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Pete Frissina, meet the boxing nation

For his first 31 pro fights, Tarpon Springs' Pete Frissina trained primarily in a storage unit off U.S. 19 in Holiday.

Instead of being a home for boxes, it is home for a boxer. Instead of housing extra clothes, furniture and dishes, it holds a boxing ring, speed bag and room for little else. Instead of skilled sparring partners, Frissina, 28, banged with run-of-the-mill pugs.

There was never money for more, said his father and trainer, Jack.

All that changed for Pete Frissina's 32nd pro fight, tonight against Rafael Marquez (30-3, 28 KOs) at the Dodge Theatre in Phoenix. For his biggest fight _ on HBO, and with the IBF bantamweight title on the line _ Frissina's promoter, Don King, brought him to his South Florida complex where Frissina was trained as if he were a world champion.

Secluded for two months without even a cell phone, Frissina (27-3-1, 15 KOs) trained with the best sparring partners _ 175 rounds in all _ and got the strict, regimented tuneup he needed at this point in his stagnant career.

"I was a lot more focused, and I didn't have to worry about what was going on the world," he said. "It was just eight weeks of boxing, eating and sleeping. I'm definitely a lot sharper."

Jack Frissina said his son is stronger and ready for the step up in competition he'll get against Marquez tonight. He estimates the cost of Pete's training was $20,000 but hopes to pay back King with a world title.

"Damn right, this is the biggest fight of my career," Pete Frissina said. "We got the guy that's supposed to be the man. He's supposed to the supreme being."

In Marquez, Frissina faces a fighter lauded for his slick skills and power, though questions remain about his chin. Marquez (30-3) handed Tim Austin his first loss via TKO when he took the IBF 118-pound title last year, and defended against Mauricio Pastrana. He also has two wins over Mark Johnson, and is the best Frissina has faced.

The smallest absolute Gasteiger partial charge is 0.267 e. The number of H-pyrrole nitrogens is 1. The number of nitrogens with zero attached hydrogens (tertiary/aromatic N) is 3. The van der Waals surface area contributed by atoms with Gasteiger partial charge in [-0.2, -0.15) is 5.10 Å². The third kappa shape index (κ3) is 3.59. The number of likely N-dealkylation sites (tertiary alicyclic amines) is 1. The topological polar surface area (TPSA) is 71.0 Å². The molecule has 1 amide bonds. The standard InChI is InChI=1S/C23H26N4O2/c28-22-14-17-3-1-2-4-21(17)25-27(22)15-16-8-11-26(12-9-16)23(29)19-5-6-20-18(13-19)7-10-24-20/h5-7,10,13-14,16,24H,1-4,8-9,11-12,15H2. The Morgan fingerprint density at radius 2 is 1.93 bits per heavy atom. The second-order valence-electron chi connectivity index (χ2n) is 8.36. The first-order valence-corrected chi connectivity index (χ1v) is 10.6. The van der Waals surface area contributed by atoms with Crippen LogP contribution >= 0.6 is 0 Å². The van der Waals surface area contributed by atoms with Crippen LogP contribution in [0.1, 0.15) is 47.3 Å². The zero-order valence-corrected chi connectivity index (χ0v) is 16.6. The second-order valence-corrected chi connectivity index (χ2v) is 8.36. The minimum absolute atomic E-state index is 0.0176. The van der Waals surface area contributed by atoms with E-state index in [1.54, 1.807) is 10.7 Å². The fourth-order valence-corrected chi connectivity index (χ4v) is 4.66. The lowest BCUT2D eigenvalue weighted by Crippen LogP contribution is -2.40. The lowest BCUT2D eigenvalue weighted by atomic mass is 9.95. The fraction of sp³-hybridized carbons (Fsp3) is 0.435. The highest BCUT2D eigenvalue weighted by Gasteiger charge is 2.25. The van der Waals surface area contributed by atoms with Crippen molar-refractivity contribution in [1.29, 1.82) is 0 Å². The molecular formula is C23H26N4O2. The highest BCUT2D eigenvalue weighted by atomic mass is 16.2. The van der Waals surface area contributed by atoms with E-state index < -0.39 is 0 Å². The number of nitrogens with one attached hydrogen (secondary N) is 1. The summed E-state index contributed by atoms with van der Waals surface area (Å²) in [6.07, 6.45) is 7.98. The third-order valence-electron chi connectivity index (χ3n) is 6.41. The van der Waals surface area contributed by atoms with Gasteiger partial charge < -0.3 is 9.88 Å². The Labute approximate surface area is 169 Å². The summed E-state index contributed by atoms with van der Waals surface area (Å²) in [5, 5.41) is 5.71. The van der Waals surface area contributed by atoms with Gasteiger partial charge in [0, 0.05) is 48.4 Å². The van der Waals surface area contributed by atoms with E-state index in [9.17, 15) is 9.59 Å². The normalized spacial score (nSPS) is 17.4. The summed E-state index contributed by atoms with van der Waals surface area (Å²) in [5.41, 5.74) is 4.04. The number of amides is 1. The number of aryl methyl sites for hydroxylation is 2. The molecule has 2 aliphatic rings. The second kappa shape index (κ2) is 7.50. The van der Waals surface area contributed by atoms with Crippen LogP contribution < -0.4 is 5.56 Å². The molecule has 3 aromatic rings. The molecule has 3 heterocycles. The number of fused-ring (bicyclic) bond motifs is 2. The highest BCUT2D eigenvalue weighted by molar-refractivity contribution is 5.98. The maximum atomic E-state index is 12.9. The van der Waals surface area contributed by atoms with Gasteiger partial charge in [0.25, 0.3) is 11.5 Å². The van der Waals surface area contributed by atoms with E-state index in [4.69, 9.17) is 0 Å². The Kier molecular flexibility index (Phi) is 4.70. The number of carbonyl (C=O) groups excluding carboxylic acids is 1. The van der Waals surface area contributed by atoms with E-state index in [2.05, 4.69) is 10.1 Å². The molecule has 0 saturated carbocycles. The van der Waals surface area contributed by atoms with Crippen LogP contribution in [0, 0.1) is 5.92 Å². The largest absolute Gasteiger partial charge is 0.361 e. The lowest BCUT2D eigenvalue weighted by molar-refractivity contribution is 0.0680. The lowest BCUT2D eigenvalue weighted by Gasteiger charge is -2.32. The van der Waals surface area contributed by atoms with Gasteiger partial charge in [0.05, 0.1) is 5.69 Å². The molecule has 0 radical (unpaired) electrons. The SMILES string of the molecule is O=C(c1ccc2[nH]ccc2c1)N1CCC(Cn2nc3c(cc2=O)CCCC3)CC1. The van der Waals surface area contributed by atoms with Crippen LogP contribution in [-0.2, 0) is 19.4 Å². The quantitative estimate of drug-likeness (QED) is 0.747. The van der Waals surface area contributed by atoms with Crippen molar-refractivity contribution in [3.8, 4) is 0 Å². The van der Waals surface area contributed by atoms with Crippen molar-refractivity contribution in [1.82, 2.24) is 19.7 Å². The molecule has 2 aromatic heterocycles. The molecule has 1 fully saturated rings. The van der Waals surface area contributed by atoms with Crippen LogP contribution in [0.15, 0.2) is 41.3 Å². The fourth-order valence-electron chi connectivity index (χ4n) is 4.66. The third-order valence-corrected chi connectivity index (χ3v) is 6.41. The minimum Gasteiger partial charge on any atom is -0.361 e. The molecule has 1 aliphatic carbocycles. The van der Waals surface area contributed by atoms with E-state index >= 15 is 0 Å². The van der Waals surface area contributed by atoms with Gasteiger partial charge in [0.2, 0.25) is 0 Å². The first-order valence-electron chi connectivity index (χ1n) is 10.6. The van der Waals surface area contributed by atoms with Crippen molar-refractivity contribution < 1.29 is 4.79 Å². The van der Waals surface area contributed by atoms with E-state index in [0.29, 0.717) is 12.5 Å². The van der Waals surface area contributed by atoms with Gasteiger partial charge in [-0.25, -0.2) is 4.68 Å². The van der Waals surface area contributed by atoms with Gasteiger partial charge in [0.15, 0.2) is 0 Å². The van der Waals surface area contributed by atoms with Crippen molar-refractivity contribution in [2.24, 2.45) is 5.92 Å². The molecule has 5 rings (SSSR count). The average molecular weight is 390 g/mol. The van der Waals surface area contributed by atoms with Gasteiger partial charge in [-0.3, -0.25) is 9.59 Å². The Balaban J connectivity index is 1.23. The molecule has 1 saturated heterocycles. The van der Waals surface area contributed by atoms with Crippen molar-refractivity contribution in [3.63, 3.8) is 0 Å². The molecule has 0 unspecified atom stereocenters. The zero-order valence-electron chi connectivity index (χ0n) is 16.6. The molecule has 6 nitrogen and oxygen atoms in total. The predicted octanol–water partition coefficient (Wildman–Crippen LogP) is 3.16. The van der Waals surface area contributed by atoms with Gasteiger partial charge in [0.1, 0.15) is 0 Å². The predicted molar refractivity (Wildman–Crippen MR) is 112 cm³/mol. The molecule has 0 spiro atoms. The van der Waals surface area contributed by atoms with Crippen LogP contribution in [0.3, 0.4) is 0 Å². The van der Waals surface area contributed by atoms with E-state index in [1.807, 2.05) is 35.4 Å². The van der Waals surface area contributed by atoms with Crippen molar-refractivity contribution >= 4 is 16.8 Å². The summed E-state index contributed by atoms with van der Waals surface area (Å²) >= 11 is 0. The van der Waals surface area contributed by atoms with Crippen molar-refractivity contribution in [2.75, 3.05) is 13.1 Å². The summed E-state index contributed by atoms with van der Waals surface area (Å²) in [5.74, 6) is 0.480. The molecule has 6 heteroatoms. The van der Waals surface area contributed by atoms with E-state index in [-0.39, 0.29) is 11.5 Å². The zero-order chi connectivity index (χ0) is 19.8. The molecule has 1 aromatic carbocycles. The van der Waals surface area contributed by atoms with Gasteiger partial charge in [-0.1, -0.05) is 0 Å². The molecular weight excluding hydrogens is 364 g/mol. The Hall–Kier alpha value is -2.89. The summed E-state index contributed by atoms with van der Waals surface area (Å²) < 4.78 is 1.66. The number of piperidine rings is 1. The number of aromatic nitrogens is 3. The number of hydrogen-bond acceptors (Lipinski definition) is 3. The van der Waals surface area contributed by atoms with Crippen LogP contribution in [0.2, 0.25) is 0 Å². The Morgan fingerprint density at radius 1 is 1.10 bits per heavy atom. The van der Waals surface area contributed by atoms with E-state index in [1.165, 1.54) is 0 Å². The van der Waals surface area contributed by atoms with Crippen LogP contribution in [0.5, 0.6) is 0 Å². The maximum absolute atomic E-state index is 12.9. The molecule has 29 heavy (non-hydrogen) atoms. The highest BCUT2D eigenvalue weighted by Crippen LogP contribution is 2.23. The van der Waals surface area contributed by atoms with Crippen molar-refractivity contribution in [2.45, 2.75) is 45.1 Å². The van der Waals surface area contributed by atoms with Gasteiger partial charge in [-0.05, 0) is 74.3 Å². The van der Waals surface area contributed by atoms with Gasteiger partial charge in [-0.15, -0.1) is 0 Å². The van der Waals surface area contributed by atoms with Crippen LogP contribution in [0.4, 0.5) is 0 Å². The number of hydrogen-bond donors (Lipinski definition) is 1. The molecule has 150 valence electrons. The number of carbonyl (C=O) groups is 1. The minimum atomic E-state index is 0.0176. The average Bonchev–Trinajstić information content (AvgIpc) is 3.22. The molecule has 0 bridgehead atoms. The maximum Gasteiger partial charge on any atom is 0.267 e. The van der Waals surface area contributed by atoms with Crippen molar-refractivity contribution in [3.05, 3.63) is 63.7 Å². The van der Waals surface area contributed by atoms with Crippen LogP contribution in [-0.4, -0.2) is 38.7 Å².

Denied a shot at the WBO title despite being ranked No. 1, a situation which nearly escalated into a courtroom battle, Frissina fought only once in 2002 and 2003. Both were close decisions over Jesus Perez, the last an IBF title eliminator in July to earn tonight's shot.

Though he hasn't lost since 1998, Frissina has garnered little attention. He hasn't had a knockout since 2000, and two of his past three fights were split decisions.

That helps to explain why Frissina never has been in a televised fight. "I don't ever get the publicity; I don't know why," he said.

Even after a six-year career and a few fringe titles. While his Pinellas County contemporaries _ Winky Wright, Jeff Lacy, David Santos _ have been on television multiple times, Frissina has not had the chance to make an imprint on the boxing landscape.

Until tonight.

"Thirty-one pro fights, and no TV. No Fox, no nothing," Frissina said. "Sometimes you wonder, should I even be wasting my breath? It ain't like you stay in gym for nothing; you don't train just to train.

"But I've got a lot of friends pulling for me. I think I got a lot of people in my corner. And now I'm on HBO, so I have to shine now. I better win."

WHEN: 9:45 tonight.

WHERE: Dodge Theatre, Phoenix.


OUTLOOK: Tarpon Springs graduate Pete Frissina fights IBF bantamweight champ Rafael Marquez in a 12-round title bout. Frissina is the IBF mandatory challenger after beating Jesus Perez in July. His fight is one of two title fights to be televised. The other pits WBO welterweight champ Antonio Margarito against challenger Hercules Kyvelos.

_ Compiled by John C. Cotey.